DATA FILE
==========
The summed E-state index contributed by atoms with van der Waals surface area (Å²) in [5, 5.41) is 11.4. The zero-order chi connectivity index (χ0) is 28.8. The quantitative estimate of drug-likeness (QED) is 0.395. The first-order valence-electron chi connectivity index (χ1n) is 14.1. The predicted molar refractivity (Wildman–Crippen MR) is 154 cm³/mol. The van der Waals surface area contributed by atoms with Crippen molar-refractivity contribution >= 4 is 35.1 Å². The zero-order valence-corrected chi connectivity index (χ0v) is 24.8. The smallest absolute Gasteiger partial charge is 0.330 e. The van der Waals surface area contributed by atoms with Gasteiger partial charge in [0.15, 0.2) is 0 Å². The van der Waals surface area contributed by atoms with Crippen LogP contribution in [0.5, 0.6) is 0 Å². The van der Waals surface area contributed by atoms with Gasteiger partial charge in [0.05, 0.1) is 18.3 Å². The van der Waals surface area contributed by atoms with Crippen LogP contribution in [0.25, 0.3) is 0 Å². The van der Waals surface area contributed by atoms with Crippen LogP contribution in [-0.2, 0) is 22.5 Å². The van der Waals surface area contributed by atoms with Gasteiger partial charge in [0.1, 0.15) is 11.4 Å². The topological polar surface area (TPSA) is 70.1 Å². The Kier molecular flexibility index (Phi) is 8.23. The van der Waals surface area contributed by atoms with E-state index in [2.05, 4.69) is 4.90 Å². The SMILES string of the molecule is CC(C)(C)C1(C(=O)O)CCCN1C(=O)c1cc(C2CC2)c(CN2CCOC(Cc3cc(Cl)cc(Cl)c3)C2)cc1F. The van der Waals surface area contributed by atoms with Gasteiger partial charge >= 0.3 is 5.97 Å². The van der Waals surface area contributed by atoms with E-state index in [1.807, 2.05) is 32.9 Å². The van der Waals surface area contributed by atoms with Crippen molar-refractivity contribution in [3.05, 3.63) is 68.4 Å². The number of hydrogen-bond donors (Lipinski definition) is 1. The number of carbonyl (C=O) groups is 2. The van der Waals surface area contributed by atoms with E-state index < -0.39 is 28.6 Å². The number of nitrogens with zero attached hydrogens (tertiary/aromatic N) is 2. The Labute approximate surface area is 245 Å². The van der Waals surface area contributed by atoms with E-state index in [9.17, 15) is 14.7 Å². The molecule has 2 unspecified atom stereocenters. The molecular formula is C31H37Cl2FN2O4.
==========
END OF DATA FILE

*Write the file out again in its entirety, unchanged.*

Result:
The summed E-state index contributed by atoms with van der Waals surface area (Å²) in [5, 5.41) is 11.4. The zero-order chi connectivity index (χ0) is 28.8. The quantitative estimate of drug-likeness (QED) is 0.395. The first-order valence-electron chi connectivity index (χ1n) is 14.1. The predicted molar refractivity (Wildman–Crippen MR) is 154 cm³/mol. The van der Waals surface area contributed by atoms with Crippen molar-refractivity contribution >= 4 is 35.1 Å². The zero-order valence-corrected chi connectivity index (χ0v) is 24.8. The smallest absolute Gasteiger partial charge is 0.330 e. The van der Waals surface area contributed by atoms with Gasteiger partial charge in [0.15, 0.2) is 0 Å². The van der Waals surface area contributed by atoms with Crippen LogP contribution in [0.5, 0.6) is 0 Å². The van der Waals surface area contributed by atoms with Gasteiger partial charge in [0.05, 0.1) is 18.3 Å². The van der Waals surface area contributed by atoms with Crippen LogP contribution in [0.25, 0.3) is 0 Å². The van der Waals surface area contributed by atoms with Crippen LogP contribution in [-0.2, 0) is 22.5 Å². The van der Waals surface area contributed by atoms with Gasteiger partial charge in [0.1, 0.15) is 11.4 Å². The topological polar surface area (TPSA) is 70.1 Å². The Kier molecular flexibility index (Phi) is 8.23. The van der Waals surface area contributed by atoms with E-state index in [2.05, 4.69) is 4.90 Å². The SMILES string of the molecule is CC(C)(C)C1(C(=O)O)CCCN1C(=O)c1cc(C2CC2)c(CN2CCOC(Cc3cc(Cl)cc(Cl)c3)C2)cc1F. The van der Waals surface area contributed by atoms with Gasteiger partial charge >= 0.3 is 5.97 Å². The van der Waals surface area contributed by atoms with E-state index in [1.807, 2.05) is 32.9 Å². The van der Waals surface area contributed by atoms with Crippen molar-refractivity contribution in [3.05, 3.63) is 68.4 Å². The number of hydrogen-bond donors (Lipinski definition) is 1. The number of carbonyl (C=O) groups is 2. The van der Waals surface area contributed by atoms with E-state index < -0.39 is 28.6 Å². The number of nitrogens with zero attached hydrogens (tertiary/aromatic N) is 2. The Labute approximate surface area is 245 Å². The van der Waals surface area contributed by atoms with E-state index in [9.17, 15) is 14.7 Å². The molecule has 2 unspecified atom stereocenters. The molecular formula is C31H37Cl2FN2O4.